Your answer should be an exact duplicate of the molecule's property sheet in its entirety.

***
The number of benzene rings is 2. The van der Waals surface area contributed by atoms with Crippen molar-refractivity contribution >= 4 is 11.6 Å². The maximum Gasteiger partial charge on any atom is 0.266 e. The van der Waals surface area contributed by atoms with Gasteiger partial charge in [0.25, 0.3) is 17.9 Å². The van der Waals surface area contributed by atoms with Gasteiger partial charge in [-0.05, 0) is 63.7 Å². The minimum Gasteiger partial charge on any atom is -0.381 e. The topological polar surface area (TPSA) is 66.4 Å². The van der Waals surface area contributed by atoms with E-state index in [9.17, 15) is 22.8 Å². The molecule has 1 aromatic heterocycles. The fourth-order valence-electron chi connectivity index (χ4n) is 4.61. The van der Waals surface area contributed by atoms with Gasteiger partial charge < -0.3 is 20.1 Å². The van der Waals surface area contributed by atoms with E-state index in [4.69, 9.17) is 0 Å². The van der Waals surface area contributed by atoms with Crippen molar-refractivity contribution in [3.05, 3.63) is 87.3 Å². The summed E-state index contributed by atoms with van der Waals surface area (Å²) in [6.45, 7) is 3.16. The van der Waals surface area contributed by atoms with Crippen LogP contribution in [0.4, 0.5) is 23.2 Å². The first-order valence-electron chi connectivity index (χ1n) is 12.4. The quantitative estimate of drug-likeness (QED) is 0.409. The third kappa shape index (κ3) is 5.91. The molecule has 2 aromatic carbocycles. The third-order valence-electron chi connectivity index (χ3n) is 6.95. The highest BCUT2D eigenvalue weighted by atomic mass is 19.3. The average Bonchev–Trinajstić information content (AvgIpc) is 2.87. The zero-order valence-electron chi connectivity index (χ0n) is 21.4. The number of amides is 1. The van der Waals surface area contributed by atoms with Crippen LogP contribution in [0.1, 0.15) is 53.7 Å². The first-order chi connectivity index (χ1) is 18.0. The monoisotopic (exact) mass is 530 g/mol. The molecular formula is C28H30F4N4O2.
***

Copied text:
The number of benzene rings is 2. The van der Waals surface area contributed by atoms with Crippen molar-refractivity contribution >= 4 is 11.6 Å². The maximum Gasteiger partial charge on any atom is 0.266 e. The van der Waals surface area contributed by atoms with Gasteiger partial charge in [0.25, 0.3) is 17.9 Å². The van der Waals surface area contributed by atoms with Gasteiger partial charge in [-0.05, 0) is 63.7 Å². The minimum Gasteiger partial charge on any atom is -0.381 e. The topological polar surface area (TPSA) is 66.4 Å². The van der Waals surface area contributed by atoms with E-state index in [9.17, 15) is 22.8 Å². The molecule has 1 aromatic heterocycles. The fourth-order valence-electron chi connectivity index (χ4n) is 4.61. The van der Waals surface area contributed by atoms with Gasteiger partial charge < -0.3 is 20.1 Å². The van der Waals surface area contributed by atoms with E-state index in [4.69, 9.17) is 0 Å². The van der Waals surface area contributed by atoms with Crippen molar-refractivity contribution in [3.05, 3.63) is 87.3 Å². The summed E-state index contributed by atoms with van der Waals surface area (Å²) in [6.45, 7) is 3.16. The van der Waals surface area contributed by atoms with Crippen LogP contribution in [0.4, 0.5) is 23.2 Å². The first-order valence-electron chi connectivity index (χ1n) is 12.4. The quantitative estimate of drug-likeness (QED) is 0.409. The third kappa shape index (κ3) is 5.91. The molecule has 2 aromatic carbocycles. The third-order valence-electron chi connectivity index (χ3n) is 6.95. The highest BCUT2D eigenvalue weighted by atomic mass is 19.3. The average Bonchev–Trinajstić information content (AvgIpc) is 2.87. The zero-order valence-electron chi connectivity index (χ0n) is 21.4. The number of amides is 1. The van der Waals surface area contributed by atoms with Crippen LogP contribution in [0.1, 0.15) is 53.7 Å². The first-order chi connectivity index (χ1) is 18.0. The monoisotopic (exact) mass is 530 g/mol. The molecular formula is C28H30F4N4O2.